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Early American Cartographies$
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Martin Bruckner

Print publication date: 2011

Print ISBN-13: 9780807834695

Published to North Carolina Scholarship Online: July 2014

DOI: 10.5149/9780807838723_bruckner

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Closing the Circle Mapping a Native Account of Colonial Land Fraud

Closing the Circle Mapping a Native Account of Colonial Land Fraud

Chapter:
(p.248) Closing the Circle Mapping a Native Account of Colonial Land Fraud
Source:
Early American Cartographies
Author(s):

Martin Brückner

Publisher:
University of North Carolina Press
DOI:10.5149/9780807838723_bruckner.12

This chapter focuses on the descendants of the Algonquian peoples who once inhabited the region of New York Harbor. The descendants have recalled that the first Dutch colonists asked for as much land as the hide of a bullock could cover, then claimed as much land as that hide, cut into strips, could encircle. The author believes, however, that this fantastical story preserves the memory of an actual event. Moreover, the story threads the history of the founding of New Amsterdam together with those of other, far-flung maritime colonial outposts, and offers a window onto the cultural history of early modern European imperialism. This episode with the bullock's hide is the culmination of a longer historical tradition about “The Arrival of the Whites.” The first written version of this tradition is in an 1801 letter from the Moravian missionary John Heckewelder to the historian Samuel Miller.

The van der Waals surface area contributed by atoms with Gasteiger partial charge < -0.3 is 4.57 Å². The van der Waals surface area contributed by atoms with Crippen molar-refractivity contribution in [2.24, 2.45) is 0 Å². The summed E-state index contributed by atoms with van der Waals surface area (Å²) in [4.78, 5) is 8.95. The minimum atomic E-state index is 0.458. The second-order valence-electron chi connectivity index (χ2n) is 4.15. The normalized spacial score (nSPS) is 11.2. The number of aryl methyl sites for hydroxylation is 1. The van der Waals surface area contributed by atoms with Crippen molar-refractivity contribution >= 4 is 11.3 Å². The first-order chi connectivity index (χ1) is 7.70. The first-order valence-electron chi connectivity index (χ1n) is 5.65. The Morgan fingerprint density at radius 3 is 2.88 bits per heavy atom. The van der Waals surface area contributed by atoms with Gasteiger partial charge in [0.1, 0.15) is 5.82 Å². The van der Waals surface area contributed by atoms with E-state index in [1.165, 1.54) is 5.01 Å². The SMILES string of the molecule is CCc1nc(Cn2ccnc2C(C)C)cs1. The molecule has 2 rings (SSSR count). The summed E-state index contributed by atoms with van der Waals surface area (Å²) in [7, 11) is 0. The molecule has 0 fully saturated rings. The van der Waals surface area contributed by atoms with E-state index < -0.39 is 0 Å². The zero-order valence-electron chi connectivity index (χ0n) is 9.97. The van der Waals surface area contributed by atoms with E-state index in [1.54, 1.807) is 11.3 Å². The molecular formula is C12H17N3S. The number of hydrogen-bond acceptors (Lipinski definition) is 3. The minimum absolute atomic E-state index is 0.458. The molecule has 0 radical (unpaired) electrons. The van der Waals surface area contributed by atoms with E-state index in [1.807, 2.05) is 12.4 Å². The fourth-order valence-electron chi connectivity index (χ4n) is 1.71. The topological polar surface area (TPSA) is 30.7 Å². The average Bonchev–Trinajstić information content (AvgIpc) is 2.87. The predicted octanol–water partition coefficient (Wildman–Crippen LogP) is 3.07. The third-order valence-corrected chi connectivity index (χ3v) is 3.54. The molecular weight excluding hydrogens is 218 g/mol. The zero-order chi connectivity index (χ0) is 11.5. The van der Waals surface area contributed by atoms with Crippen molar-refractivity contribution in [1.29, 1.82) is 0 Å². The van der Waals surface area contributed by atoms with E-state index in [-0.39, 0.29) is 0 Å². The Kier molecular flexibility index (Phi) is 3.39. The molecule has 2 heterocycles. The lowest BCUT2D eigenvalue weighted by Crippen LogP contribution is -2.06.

Keywords:   Algonquian peoples, New York Harbor, Dutch colonists, New Amsterdam, maritime colonial outposts, European imperialism

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